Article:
Ralph Breaks the Internet
Mission: Impossible - Fallout
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All Critics (29)
| Top Critics (17)
| Fresh (24)
| Rotten (5)
| DVD (4)
... a chillingly pitch-black comedy of errors ...
[Abbas'] story demands to be heard, though Tucker and Epperlein lack the material for a full feature and pad this out to 73 minutes with some incongruously playful elements.
Abbas could tell his interrogators nothing they wanted to know, but everything we needed to know about their tactics.
It's an angry story, but also a strangely hopeful one, in the sense of new life sprouting through a battlefield. Above all, it's personal and specific, and that is news we can use.
The Prisoner doesn't try to put the entire war in context or offer broad solutions. It's a focused slice of the war, covering an issue that you've probably wondered about but haven't seen in many other places.
A modestly mounted, but curiously poignant little documentary which somehow -- quietly, devastatingly -- shows and tells you more than you may perhaps want to know about the dehumanization implicit in the mighty, blighted Iraqi adventure.
The American military comes across as bungling and ineffective as protectors. If people thought we didn't know what we were doing in Iraq before, this is yet more evidence of our incompetence.
I would have preferred a clearer narrative that was easier to understand, without all the comic-book gimmicks. Despite those faults, the documentary is worth seeing.
The filmmaker's methodology backfires by undercutting the credibility of the testimony presented and overshadowing any actual miscarriage of justice.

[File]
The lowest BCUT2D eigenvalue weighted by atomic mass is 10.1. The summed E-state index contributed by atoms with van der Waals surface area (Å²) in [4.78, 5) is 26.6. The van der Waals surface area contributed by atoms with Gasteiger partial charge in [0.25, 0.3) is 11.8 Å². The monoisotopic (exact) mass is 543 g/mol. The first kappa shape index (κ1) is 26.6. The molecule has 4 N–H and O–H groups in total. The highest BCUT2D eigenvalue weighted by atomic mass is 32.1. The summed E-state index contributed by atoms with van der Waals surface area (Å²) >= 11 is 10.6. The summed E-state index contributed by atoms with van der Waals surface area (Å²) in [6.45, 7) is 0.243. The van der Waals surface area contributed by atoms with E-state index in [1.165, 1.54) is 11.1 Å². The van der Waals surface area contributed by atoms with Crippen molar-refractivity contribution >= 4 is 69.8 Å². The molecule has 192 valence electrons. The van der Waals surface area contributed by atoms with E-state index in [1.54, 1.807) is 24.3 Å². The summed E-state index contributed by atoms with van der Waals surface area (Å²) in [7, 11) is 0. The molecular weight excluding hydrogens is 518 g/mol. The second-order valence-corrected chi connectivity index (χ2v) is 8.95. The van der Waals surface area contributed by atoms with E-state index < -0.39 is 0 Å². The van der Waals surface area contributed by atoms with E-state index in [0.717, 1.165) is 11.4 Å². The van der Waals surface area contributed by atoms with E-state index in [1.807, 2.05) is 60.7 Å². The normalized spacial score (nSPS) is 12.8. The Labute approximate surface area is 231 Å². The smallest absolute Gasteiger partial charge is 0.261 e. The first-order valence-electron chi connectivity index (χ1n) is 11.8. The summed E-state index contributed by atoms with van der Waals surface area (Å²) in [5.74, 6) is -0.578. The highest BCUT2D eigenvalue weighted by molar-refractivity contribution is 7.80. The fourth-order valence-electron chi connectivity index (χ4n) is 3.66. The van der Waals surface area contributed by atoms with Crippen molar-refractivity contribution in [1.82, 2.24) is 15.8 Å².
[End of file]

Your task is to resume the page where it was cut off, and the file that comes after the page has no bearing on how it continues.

The film makes clear its point about the profound failures of justice caused by aggressive attempts at arrests and detention.
Turns out that every country, every civilization, has its good eggs as well as its bad ones. What The Prisoner clearly shows us is that this Administration has no interest in learning the difference between the two.
The banality and muted despair of this endured horror is laced with the all too chilling familiarity of racist US revenge culture, like police brutality, exported to an imperialist conquest war zone and spreading like a planetary social contagion.
[font=Century Gothic]"The Prisoner Or: How I Planned to Kill Tony Blair" is an eye-opening documentary about Iraqi journalist Yunis Khatayer Abbas who in the wee hours of September 23, 2003 was detained along with his three brothers by American troops on charges they were plotting to kill Tony Blair. On the videotape, he is clearly seen saying that he is a journalist(his work on the invasion and aftermath is also shown), so this should have been cleared up in no time at all, right?[/font]
[font=Century Gothic]He was worked over and then imprisoned along with two of his brothers(a third is freed) at the notorious Abu Ghraib prison where heinous living conditions and inedible food were the rule of thumb, the infamous photographs being only the tip of the iceberg. After a few months of this, humane replacement soldiers made a bad situation somewhat bearable.(Along with some illustrated stills, the documentary is mostly Yunis telling his story to the camera. The only other person interviewed is a soldier from that replacement unit.) Under Saddam Hussein, Yunis was tortured in 1998. But as Miss Manners can tell you, it does not make a good impression when the new boss is not much better than the old boss. [/font]
Interesting Iraq story marred by comic book motif.
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